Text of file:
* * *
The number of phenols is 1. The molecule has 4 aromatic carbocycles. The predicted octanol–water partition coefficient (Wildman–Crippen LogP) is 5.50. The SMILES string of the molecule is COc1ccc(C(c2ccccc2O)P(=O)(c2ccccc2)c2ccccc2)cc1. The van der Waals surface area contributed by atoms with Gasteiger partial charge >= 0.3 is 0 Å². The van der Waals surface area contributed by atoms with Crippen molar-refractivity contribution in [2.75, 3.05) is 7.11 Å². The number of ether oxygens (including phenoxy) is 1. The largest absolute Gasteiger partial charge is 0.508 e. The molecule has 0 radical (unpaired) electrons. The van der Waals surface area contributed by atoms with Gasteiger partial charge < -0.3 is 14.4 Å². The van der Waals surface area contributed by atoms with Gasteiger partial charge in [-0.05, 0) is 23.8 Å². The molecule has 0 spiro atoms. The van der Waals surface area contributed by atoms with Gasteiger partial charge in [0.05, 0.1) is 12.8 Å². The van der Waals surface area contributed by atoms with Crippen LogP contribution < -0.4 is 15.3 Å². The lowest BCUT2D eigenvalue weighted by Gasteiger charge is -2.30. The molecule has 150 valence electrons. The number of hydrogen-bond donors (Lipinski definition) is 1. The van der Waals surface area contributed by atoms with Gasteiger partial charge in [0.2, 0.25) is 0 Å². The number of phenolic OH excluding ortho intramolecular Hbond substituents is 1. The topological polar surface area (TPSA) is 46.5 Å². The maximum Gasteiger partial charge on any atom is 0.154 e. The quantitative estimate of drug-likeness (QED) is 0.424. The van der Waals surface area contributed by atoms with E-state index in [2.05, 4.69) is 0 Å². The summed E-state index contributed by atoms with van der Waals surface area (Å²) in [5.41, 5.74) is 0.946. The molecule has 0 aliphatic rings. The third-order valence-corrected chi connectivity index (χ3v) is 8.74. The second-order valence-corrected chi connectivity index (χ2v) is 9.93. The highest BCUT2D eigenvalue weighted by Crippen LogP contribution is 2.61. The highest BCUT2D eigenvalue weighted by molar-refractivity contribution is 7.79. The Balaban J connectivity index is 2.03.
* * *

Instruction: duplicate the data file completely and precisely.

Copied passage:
The number of phenols is 1. The molecule has 4 aromatic carbocycles. The predicted octanol–water partition coefficient (Wildman–Crippen LogP) is 5.50. The SMILES string of the molecule is COc1ccc(C(c2ccccc2O)P(=O)(c2ccccc2)c2ccccc2)cc1. The van der Waals surface area contributed by atoms with Gasteiger partial charge >= 0.3 is 0 Å². The van der Waals surface area contributed by atoms with Crippen molar-refractivity contribution in [2.75, 3.05) is 7.11 Å². The number of ether oxygens (including phenoxy) is 1. The largest absolute Gasteiger partial charge is 0.508 e. The molecule has 0 radical (unpaired) electrons. The van der Waals surface area contributed by atoms with Gasteiger partial charge < -0.3 is 14.4 Å². The van der Waals surface area contributed by atoms with Gasteiger partial charge in [-0.05, 0) is 23.8 Å². The molecule has 0 spiro atoms. The van der Waals surface area contributed by atoms with Gasteiger partial charge in [0.05, 0.1) is 12.8 Å². The van der Waals surface area contributed by atoms with Crippen LogP contribution < -0.4 is 15.3 Å². The lowest BCUT2D eigenvalue weighted by Gasteiger charge is -2.30. The molecule has 150 valence electrons. The number of hydrogen-bond donors (Lipinski definition) is 1. The van der Waals surface area contributed by atoms with Gasteiger partial charge in [0.2, 0.25) is 0 Å². The number of phenolic OH excluding ortho intramolecular Hbond substituents is 1. The topological polar surface area (TPSA) is 46.5 Å². The maximum Gasteiger partial charge on any atom is 0.154 e. The quantitative estimate of drug-likeness (QED) is 0.424. The van der Waals surface area contributed by atoms with E-state index in [2.05, 4.69) is 0 Å². The summed E-state index contributed by atoms with van der Waals surface area (Å²) in [5.41, 5.74) is 0.946. The molecule has 0 aliphatic rings. The third-order valence-corrected chi connectivity index (χ3v) is 8.74. The second-order valence-corrected chi connectivity index (χ2v) is 9.93. The highest BCUT2D eigenvalue weighted by Crippen LogP contribution is 2.61. The highest BCUT2D eigenvalue weighted by molar-refractivity contribution is 7.79. The Balaban J connectivity index is 2.03.